A federal judge on Wednesday blocked the “public charge” rule — which allows the government to deny legal permanent residency to many immigrants who have received public benefits — during the coronavirus pandemic and while a legal challenge makes its way through lower courts.
As part of a coalition with attorneys general from Connecticut and Vermont, and the corporation counsel for New York City, New York Attorney General Letitia James was granted a preliminary injunction by U.S. District Judge George Daniels of the Southern District of New York.
The ruling means for the time being the Trump Administration cannot continue denying green cards to many migrants who use Medicaid, food stamps, housing vouchers, or other forms of public assistance.
The public charge rule had been in effect nationwide since February 24, but James argued it should be halted while her challenge went through, and that the rule was exacerbating the coronavirus pandemic.
“For nearly five months, the Public Charge Rule has further exacerbated the public health crisis the country faces by punishing New York and other immigrant-rich states — stripping families of their ability to access basic services,” James said in a statement following the injunction. “Immigrants have been on the front lines fighting this pandemic from the start, and today’s injunction will ensure they are not targeted for obtaining health coverage or other vital services, as they continue to battle COVID-19.”
In a 5-4 vote January 27, the U.S. Supreme Court allowed the Trump administration to put in place the policy, and reversed a ruling from the 2nd U.S. Circuit Court of Appeals in New York that had kept in a place a nationwide hold on the policy following lawsuits that have been filed against it. But states were allowed to go back to lower courts to seek an injunction.
Federal law already requires those seeking to become permanent residents or gain legal status to prove they will not be a burden to the U.S. — a "public charge," in government speak — but the new rules detail a broader range of programs that could disqualify them.
It's part of a dramatic overhaul of the nation's immigration system that the administration has been working to put in place, despite legal pushback. While most attention has focused on President Donald Trump's efforts to crack down on illegal immigration, the “public charge” rule targets people who entered the United States legally and are seeking permanent status. Trump is trying to move the U.S. toward a system that focuses on immigrants' skills instead of emphasizing the reunification of families.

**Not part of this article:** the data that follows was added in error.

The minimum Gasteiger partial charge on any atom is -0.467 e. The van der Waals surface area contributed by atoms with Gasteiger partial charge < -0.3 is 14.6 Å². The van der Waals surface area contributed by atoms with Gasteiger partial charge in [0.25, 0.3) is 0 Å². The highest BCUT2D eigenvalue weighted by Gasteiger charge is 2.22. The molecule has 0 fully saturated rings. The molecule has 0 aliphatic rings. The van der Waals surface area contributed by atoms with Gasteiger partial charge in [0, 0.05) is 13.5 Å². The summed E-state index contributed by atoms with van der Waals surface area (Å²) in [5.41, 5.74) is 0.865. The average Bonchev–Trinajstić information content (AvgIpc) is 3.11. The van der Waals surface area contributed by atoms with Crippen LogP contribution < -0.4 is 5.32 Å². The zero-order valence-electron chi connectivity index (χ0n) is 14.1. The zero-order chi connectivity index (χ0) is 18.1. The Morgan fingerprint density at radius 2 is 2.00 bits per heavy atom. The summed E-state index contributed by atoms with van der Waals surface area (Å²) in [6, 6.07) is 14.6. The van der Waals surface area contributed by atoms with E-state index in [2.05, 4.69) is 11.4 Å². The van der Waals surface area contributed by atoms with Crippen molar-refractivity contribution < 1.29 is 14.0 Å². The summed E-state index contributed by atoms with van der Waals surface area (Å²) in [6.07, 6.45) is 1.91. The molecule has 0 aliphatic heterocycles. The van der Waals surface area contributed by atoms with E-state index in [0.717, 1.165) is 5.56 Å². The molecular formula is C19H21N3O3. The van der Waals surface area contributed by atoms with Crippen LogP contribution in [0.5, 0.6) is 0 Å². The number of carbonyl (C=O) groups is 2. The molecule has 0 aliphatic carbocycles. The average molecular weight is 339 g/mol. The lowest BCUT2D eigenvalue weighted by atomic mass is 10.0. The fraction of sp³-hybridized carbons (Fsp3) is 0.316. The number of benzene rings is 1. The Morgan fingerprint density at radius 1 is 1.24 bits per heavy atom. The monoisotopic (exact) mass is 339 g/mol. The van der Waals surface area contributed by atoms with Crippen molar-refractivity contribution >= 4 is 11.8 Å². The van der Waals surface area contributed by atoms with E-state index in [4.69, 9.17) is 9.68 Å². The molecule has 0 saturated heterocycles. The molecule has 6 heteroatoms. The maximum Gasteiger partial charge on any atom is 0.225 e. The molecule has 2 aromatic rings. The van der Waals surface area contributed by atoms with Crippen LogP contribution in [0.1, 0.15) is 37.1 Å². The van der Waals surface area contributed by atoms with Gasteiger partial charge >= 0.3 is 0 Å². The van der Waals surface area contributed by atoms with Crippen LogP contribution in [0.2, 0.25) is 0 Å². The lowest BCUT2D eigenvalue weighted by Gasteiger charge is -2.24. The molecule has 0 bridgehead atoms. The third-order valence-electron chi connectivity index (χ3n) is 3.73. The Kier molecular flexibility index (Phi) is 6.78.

Under the rule, U.S. Citizenship and Immigration Services was weighing whether applicants have received public assistance, along with other factors such as education, income, and health, to determine whether to grant legal status.
The rules don't apply to U.S. citizens, though immigrants related to the citizens may be subject to them. The “public charge” rule does not affect those who already have green cards.
The federal government has argued the “public charge” rule ensures those who come to the country don't become a burden, though they pay taxes.
Migrants make up a small percentage of those who get public benefits. In fact, many are ineligible for such benefits because of their immigration status.
But critics say the “public charge” rule is a wealth test aimed at weeding out those who rely on federal assistance, and immigrant rights groups say the rule scares immigrants away from asking for needed help. And they have voiced concern the rule give officials too much authority to decide whether someone is likely to need public assistance in the future.
On average, 544,000 people apply for green cards every year, with about 382,000 falling into categories that would be subject to the review, according to the government. Guidelines in use since 1999 refer to a "public charge" as someone primarily dependent on cash assistance, income maintenance or government support.
Under the new rules, the Department of Homeland Security has redefined a “public charge” as someone who is "more likely than not" to receive public benefits for more than 12 months within a 36-month period. If someone uses two benefits, that is counted as two months. And the definition has been broadened to include Medicaid, housing assistance and food assistance under the Supplemental Nutrition Assistance Program, or SNAP.